Obama visits victims 'as a father and as a husband'
Published Sunday, July 22, 2012 6:47AM EDT
Last Updated Sunday, July 22, 2012 11:01PM EDT
U.S. President Barack Obama visited with victims of the deadly Colorado theatre shooting on Sunday as residents gathered for a memorial, promising them that “out of this darkness, a brighter day is going to come.”
“Even in the darkest of days, life continues and people are strong, and people bounce back and people are resilient,” said Obama.
Speaking from the University of Colorado Hospital, Obama told reporters that he came to the victims “not so much as President,” but rather as “a father and as a husband.”
A public memorial was also held in Aurora, where Mayor Steve Hogan, Governor John Hickenlooper and others spoke about the tragedy. It was decided that the president would not attend the public memorial, as he felt his presence would take attention away from the victims.
The president said that he came to Aurora to tell the families of the victims and those wounded that he and all Americans are with them in thought and prayer.
“We are thinking about them at this moment and we will continue to think about them each and every day,” he said.
Obama said he also assured the families that although the perpetrator of the shooting has received a lot of attention, that will eventually fade away.
“In the end, after he has felt the full force of our justice system, what will be remembered are the good people who were impacted by this tragedy,” he said.
Obama was visiting the town of Aurora to meet with local officials and console grieving families in the wake of a deadly shooting in which 12 people died and 58 were injured.
Obama arrived aboard Air Force One at the nearby Buckley Air Force Base late Sunday afternoon for a visit that lasted just over two hours.
Obama first went to visit the families of victims being treated at the University of Colorado Hospital. Twenty-three people were treated at the hospital, and 10 remain at the facility. Seven people are still in critical condition.
Meanwhile, during the public memorial at the Aurora Municipal Center, Hickenlooper told the victims’ families that, “We are more sorry than words can express.”
During his address, the governor urged those gathered to focus on the lives of the victims and not the killer.
“July 20 should never be about remembering this event or the killer. It should be about remembering those individuals, remembering those victims,” he said.
He then read out each deceased’s victim’s name and asked attendees to say, “We will remember” after each one.
Hickenlooper also rallied the spirits of the gathered crowd of mourners, urging them to move forward with positivity.
“We refuse to even allow our state, our communities, be defined by irrational, senseless violence,” he said.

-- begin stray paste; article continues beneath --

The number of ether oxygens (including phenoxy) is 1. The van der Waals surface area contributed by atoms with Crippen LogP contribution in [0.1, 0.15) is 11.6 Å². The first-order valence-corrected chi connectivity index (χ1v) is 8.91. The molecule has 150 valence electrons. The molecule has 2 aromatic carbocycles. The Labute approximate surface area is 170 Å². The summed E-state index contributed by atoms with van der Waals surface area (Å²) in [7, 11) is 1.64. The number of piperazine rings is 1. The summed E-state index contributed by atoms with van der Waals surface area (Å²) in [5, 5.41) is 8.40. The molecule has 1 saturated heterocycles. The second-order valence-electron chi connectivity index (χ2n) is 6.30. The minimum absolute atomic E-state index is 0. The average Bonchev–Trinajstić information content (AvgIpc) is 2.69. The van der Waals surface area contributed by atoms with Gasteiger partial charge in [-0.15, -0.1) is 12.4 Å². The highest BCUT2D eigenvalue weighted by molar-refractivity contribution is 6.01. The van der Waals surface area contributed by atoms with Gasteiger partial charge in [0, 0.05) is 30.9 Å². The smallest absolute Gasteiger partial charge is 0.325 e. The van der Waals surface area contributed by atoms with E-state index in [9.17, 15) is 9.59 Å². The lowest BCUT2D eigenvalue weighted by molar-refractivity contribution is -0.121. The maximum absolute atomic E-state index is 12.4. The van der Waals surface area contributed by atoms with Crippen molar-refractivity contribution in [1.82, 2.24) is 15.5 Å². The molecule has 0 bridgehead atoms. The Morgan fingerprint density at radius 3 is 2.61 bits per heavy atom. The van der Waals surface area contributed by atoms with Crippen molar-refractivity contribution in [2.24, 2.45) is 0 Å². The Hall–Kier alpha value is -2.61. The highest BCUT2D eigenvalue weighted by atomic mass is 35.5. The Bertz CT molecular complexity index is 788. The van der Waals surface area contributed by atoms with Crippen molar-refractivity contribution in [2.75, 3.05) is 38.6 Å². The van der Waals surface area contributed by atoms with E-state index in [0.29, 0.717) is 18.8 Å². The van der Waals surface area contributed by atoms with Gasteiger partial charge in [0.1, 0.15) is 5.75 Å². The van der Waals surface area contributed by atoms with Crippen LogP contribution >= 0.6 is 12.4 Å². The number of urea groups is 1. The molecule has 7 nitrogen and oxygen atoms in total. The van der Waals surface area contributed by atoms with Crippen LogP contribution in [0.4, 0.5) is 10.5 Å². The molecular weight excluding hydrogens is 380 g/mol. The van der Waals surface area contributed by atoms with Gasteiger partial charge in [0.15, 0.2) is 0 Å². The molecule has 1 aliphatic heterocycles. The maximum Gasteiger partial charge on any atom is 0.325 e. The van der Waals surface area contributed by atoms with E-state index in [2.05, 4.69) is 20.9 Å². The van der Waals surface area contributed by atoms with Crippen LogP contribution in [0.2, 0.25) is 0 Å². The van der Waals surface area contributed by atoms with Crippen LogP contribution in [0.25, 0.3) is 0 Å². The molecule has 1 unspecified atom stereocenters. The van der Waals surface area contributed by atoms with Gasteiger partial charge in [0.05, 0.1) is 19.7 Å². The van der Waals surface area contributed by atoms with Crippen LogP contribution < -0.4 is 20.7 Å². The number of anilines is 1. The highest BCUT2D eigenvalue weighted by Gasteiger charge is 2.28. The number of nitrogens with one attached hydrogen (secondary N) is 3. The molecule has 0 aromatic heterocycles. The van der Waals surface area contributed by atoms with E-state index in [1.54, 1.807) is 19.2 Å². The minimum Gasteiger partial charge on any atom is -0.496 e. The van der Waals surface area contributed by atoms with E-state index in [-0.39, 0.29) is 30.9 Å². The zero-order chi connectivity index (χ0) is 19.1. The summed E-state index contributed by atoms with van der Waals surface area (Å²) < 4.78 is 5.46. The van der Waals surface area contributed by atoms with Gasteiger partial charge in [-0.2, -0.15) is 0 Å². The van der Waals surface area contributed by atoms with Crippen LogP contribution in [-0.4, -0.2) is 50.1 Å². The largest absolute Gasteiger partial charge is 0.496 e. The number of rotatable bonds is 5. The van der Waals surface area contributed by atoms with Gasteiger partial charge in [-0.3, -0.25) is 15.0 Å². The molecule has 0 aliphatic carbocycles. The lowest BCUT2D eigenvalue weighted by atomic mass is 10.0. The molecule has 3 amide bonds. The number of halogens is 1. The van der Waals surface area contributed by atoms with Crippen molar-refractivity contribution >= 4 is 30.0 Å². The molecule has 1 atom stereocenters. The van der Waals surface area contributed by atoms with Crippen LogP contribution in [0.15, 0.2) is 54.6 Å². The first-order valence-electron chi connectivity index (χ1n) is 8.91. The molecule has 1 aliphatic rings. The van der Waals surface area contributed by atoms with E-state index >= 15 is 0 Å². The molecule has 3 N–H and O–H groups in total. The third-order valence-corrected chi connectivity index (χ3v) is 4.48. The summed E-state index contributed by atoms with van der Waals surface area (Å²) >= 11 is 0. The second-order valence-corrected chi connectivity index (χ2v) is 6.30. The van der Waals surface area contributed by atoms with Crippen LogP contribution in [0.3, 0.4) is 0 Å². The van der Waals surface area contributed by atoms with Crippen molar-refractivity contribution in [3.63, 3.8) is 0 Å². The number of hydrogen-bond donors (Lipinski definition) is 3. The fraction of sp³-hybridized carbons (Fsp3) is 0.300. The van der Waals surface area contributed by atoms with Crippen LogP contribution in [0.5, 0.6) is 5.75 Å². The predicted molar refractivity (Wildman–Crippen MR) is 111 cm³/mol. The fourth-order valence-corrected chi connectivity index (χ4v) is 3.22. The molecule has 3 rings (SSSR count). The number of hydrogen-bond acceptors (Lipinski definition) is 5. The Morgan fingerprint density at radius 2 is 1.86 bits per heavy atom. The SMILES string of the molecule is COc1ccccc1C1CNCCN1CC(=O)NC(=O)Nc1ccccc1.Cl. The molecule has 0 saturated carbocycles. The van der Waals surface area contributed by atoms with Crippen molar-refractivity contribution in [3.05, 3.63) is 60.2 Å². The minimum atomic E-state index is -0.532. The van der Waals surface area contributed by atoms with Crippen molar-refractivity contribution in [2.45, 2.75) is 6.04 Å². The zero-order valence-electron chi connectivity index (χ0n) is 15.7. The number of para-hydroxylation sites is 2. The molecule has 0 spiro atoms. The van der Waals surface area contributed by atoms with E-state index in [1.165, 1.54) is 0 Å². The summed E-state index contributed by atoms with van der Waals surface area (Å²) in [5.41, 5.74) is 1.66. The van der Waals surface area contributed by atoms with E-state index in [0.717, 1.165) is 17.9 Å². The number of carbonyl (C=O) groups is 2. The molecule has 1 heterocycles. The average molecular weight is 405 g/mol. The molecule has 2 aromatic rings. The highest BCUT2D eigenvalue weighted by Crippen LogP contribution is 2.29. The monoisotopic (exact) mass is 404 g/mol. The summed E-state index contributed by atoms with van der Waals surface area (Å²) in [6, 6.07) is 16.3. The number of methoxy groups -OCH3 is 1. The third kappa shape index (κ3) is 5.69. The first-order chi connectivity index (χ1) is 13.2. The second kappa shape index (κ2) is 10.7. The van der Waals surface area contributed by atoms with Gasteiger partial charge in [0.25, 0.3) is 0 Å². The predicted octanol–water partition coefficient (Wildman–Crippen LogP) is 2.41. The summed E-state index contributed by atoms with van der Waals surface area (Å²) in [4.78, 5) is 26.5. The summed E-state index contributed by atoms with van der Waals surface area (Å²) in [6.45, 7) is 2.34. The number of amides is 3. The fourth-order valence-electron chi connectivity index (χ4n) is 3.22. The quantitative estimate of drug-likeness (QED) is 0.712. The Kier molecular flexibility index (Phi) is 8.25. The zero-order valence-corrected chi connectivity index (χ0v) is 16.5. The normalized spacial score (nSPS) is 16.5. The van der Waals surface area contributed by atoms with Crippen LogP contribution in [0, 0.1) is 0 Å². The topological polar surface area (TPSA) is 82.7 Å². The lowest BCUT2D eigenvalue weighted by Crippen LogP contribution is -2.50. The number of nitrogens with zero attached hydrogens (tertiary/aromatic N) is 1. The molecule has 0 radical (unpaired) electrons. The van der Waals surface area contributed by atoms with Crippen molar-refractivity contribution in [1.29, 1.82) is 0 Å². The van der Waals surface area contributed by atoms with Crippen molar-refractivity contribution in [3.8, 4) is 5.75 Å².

A gospel choir opened the memorial with a selection of hymns before various civic and state officials paid tribute to the victims.
A priest, a minister and a rabbi also offered prayers.
Obama, Romney suspend campaigns
While campaigning is expected to resume on Monday, the shooting put a pause on the presidential campaigns of both Obama and his Republican rival Mitt Romney.
Both paused their respective campaigns upon learning of Friday’s mass shooting. Campaign ads were pulled off of television, political visits were cut short and interviews were cancelled.
“This weekend I hope everyone takes some time for prayer and reflection,” Obama said in a statement alongside his most recent weekly radio and Internet address.
Jen Psaki, a spokesperson for the Obama campaign, said ads will be kept off Colorado airwaves for the rest of the week.
Hogan told ABC’s “This Week” on Sunday that the president’s visit to the town “is a wonderful gesture.
"He's coming in, really, to have private conversations with the families. I think that's totally appropriate."
Also reaching out to the victims of Friday’s shooting was Denver Broncos quarterback Peyton Manning, who phoned those in hospital to lift their spirits.
A spokesperson for the Medical Center of Aurora said Manning spoke to several patients who were brought to the facility following the shooting.
Obama’s visit came a day after explosives experts neutralized a number of improvised booby traps and explosives in the apartment of shooting suspect James Holmes, a 24-year-old man who was arrested outside the multiplex after Friday’s massacre.
Speaking to reporters on Saturday afternoon, Aurora Police Chief Dan Oates said that Holmes’ apartment was rigged to kill “whoever entered it.”
Though Aurora police say all hazardous material in Holmes’ apartment has been transported to a disposal site, residents in the building remain under an evacuation order.
Investigators are gradually piecing together a portrait of the alleged gunman, who once reportedly described himself as “quiet and easy-going” and was in the process of withdrawing from a graduate program in neuroscience at the University of Colorado.
Holmes is in solitary confinement at a Denver-area detention centre, being held without bond on suspicion of multiple counts of first degree murder.
An initial court hearing for Holmes has been scheduled for Monday.